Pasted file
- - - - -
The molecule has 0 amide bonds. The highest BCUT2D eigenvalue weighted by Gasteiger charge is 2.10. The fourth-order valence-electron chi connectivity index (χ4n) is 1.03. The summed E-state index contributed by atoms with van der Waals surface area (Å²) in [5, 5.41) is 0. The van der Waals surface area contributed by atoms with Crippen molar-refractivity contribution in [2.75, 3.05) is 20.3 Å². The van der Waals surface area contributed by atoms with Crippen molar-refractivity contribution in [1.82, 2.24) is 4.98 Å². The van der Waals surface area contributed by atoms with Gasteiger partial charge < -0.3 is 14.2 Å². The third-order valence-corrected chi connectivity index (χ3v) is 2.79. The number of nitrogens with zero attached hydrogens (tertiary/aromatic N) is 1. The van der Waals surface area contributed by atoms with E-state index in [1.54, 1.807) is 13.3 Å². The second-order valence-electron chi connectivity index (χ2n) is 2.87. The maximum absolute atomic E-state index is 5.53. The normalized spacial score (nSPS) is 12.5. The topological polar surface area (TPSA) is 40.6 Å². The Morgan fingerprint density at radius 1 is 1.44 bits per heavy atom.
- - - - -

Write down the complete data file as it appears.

The molecule has 0 amide bonds. The highest BCUT2D eigenvalue weighted by Gasteiger charge is 2.10. The fourth-order valence-electron chi connectivity index (χ4n) is 1.03. The summed E-state index contributed by atoms with van der Waals surface area (Å²) in [5, 5.41) is 0. The van der Waals surface area contributed by atoms with Crippen molar-refractivity contribution in [2.75, 3.05) is 20.3 Å². The van der Waals surface area contributed by atoms with Crippen molar-refractivity contribution in [1.82, 2.24) is 4.98 Å². The van der Waals surface area contributed by atoms with Gasteiger partial charge < -0.3 is 14.2 Å². The third-order valence-corrected chi connectivity index (χ3v) is 2.79. The number of nitrogens with zero attached hydrogens (tertiary/aromatic N) is 1. The van der Waals surface area contributed by atoms with E-state index in [1.54, 1.807) is 13.3 Å². The second-order valence-electron chi connectivity index (χ2n) is 2.87. The maximum absolute atomic E-state index is 5.53. The normalized spacial score (nSPS) is 12.5. The topological polar surface area (TPSA) is 40.6 Å². The Morgan fingerprint density at radius 1 is 1.44 bits per heavy atom.